Install a standard Debian Stretch (amd64)

Install a standard Debian Stretch, for details see Debian, and select a fixed IP. It is recommended to only install the “standard” package selection and nothing else, as Proxmox VE brings its own packages for qemu, lxc.

Add an /etc/hosts entry for your IP address
Please make sure that your hostname is resolvable via /etc/hosts, i.e you need an entry in /etc/hosts which assigns an IPv4 address to that hostname.

Note: Make sure that no IPv6 address for your hostname is specified in `/etc/hosts`

For instance if your IP address is 192.168.15.77, and your hostname prox4m1, then your /etc/hosts file should look like: Continue reading “Install Proxmox VE on Debian 9 – Stretch” »

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How to disable Network Manager on Linux

Disable Network Manager Completely

Here is how to disable Network Manager completely, so that Network Manager stops running on your Linux system.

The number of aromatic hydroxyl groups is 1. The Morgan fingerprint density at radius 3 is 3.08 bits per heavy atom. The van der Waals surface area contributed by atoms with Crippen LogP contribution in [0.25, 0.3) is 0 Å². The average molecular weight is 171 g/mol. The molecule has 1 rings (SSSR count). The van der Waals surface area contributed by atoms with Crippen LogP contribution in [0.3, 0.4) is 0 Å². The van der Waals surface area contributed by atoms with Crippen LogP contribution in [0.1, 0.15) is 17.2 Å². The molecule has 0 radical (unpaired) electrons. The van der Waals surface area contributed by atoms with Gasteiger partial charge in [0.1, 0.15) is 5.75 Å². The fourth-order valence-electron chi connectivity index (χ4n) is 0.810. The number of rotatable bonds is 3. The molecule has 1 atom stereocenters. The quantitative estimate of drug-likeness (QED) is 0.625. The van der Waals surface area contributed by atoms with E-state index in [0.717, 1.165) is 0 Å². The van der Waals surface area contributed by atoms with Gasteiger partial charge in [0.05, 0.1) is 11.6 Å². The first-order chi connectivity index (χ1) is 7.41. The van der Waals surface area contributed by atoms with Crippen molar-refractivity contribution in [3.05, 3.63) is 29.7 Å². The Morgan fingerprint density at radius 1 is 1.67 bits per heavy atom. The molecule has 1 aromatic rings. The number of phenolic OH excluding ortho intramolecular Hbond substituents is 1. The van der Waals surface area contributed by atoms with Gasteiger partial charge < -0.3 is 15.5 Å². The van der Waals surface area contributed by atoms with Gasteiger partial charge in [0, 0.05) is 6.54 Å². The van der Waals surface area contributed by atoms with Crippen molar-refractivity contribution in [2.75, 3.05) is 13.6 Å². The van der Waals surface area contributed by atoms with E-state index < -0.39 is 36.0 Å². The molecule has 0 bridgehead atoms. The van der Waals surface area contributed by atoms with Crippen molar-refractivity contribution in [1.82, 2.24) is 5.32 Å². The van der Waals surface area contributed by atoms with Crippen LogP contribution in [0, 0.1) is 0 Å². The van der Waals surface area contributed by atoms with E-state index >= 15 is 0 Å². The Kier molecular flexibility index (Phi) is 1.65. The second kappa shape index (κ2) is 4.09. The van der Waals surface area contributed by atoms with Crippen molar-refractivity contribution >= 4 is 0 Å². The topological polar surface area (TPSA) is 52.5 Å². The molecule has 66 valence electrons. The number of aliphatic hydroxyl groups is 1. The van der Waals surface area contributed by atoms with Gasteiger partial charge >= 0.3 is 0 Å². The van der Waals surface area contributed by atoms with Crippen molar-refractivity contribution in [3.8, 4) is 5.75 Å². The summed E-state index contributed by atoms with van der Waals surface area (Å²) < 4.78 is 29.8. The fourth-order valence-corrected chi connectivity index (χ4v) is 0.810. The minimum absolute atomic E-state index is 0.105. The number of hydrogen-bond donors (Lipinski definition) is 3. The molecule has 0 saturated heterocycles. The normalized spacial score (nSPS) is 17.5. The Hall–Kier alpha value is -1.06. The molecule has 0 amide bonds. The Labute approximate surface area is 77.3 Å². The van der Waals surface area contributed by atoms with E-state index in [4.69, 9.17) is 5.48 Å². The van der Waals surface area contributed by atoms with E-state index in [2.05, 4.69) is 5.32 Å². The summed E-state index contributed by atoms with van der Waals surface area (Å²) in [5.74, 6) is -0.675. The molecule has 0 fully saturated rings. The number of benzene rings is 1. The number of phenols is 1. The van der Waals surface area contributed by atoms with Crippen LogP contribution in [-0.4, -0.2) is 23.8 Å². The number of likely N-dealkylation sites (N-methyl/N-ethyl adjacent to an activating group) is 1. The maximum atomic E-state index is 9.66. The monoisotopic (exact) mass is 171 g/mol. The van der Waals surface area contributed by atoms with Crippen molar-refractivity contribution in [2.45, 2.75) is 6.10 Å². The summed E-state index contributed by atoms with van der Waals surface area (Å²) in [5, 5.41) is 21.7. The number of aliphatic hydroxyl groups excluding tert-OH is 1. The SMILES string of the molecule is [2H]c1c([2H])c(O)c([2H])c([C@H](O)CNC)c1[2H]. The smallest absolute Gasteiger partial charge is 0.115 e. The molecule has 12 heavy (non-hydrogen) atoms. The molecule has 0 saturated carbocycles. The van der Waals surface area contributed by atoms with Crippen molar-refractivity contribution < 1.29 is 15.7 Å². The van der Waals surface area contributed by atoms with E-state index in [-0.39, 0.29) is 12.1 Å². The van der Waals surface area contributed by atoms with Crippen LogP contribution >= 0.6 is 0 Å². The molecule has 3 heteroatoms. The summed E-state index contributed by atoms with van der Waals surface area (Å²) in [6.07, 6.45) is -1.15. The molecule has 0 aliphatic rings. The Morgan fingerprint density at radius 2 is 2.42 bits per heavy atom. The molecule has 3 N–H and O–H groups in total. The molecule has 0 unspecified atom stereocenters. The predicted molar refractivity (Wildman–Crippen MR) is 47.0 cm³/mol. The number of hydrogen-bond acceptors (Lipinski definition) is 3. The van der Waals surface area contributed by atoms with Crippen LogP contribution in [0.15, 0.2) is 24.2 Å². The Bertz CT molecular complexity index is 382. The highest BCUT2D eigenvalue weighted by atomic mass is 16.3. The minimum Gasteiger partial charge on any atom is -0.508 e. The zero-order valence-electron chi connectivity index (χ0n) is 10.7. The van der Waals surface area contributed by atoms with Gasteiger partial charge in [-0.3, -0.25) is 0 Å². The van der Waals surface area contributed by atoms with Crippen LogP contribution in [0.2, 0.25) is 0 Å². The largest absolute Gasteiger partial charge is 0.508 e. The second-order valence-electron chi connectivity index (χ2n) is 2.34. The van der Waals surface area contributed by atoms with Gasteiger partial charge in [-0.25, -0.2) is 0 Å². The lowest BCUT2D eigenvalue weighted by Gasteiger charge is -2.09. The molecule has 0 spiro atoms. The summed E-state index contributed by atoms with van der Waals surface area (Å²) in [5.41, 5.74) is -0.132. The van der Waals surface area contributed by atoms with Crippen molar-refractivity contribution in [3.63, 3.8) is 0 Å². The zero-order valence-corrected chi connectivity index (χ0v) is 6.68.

To disable Network Manager on Debian 8 or later:

$ sudo systemctl stop NetworkManager.service
$ sudo systemctl disable NetworkManager.service

To disable Network Manager on Debian 7 or earlier:

$ sudo /etc/init.d/network-manager stop
$ sudo update-rc.d network-manager remove

To disable Network Manager on Ubuntu or Linux Mint: Continue reading “How to disable Network Manager on Linux” »

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Install Redis Server and PHP-Redis on Debian or Ubuntu System

you can install the phpredis extension from the Ubuntu respositories.

First, if you don’t have it installed already, let’s install Redis:

sudo apt-get install redis-server

After we get Redis installed (and/or verified that it was installed), we can install the PHP module for Redis:

sudo apt-get install php5-redis